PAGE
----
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Fort Davis


Fort Davis (1861-62) - Established to serve as a Confederate headquarters in Indian Territory and named in honor of Jefferson Davis, the post was located on the south bank of the Arkansas River 2 ½ miles northeast of present-day Muskogee, Oklahoma. Under the direction of Brigadier General Albert Pike, the fort's construction began in November, 1861 and its purpose was to aid in the struggle to keep Indian Territory loyal to the south and prevent Union invasions into Texas from the north. When complete, the post included 13 wooden buildings, including barracks, a commissary, stables, and other out buildings. Garrisoned by troops from the Five Civilized Tribes, Texas, and Arkansas, it was officially named Cantonment Davis, though was always more commonly known as Fort Davis.
   General Pike was placed in command of Confederate troops in the Territory in November, 1861. His first official act was to establish elaborate headquarters, and construct a fort just one mile north of Bacone College, on the banks of the Arkansas near Muskogee. This he named Cantonment Davis in honor of the president of the Confederacy. Pike was always something of a visionary, and while the preliminary estimate of the cost of this plant was moderate, it is said that nearly a million dollars was expended on buildings and defences before they were completed.
   From the very first, Pike was at variance with his military superiors, charging them with an entire disregard of the treaties with the Indians, made by Pike the previous summer. According to these treaties, the Indian Territory was to be defended against invasion, his Indian allies furnished with weapons arid supplies by the Confederacy, and the Indian troops not to be taken out of the Territory for military service. However, either through lack of ability to furnish the supplies, or through a disregard for the claims of the Indians - or probably both - the Confederate authorities paid little attention to Pike's complaints or to the terms of the treaties. With the advance of the Federals into Arkansas in the early spring of 1862, Pike was ordered to send all his forces into that state to the support of Van Dorn. He left Cantonment Davis, on which he had expended so much money and labor, never to return. His Indian troops fought well at the important battle of Pea Ridge in northwest Arkansas, but discouraged by the Confederate defeat and the lack of interest on the part of his superiors, General Pike at once returned to the Territory, placed Colonel D. H. Cooper in charge of Cantonment Davis, and decided to make an entire change in his military plans by practically leaving the northern part of the Territory to its fate, and to establish a new line of defense on the Blue river in what is now Bryan County. It is said that Pike's superior, General Van Dorn, while telling him not to expect any help from the Arkansas army, charged him to maintain himself as best he could in the Territory, but not to march southward except in case of absolute necessity. These orders Pike evidently violated. One of his critics of that time states, "He came 250 miles to the southward only halting at the Little Blue, an unknown thread of a stream twenty miles from Red River, where he constructed fortifications in the open prairie, erected a saw-mill remote from any timber, and devoted himself to gastronomy and poetic meditation with elegant accompaniments."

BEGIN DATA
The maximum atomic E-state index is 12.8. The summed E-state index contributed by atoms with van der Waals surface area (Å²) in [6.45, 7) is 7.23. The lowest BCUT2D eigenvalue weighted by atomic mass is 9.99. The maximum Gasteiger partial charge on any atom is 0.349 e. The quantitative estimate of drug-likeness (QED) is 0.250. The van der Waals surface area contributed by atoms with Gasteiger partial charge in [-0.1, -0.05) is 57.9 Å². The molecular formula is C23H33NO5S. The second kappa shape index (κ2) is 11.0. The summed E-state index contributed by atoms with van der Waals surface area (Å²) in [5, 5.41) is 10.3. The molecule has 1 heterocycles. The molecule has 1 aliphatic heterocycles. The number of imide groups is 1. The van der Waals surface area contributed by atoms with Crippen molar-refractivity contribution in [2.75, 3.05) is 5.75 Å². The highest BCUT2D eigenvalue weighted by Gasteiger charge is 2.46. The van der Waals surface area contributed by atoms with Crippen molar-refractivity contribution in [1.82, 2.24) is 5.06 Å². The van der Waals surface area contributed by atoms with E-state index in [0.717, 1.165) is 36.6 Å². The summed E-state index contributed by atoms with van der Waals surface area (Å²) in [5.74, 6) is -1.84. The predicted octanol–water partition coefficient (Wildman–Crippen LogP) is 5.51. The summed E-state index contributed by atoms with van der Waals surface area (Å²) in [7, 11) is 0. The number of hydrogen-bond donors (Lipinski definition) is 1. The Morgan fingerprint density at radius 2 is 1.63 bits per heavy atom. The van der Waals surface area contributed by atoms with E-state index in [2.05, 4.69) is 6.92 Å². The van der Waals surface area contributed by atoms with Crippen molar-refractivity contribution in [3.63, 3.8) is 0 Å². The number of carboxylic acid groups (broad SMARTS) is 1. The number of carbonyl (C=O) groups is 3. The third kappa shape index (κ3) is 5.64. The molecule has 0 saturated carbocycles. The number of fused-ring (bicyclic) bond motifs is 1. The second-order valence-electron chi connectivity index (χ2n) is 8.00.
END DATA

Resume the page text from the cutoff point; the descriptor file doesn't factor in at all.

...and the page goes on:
On December 27, 1862, the fort was burned by Union troops led by Colonel William A. Phillips.


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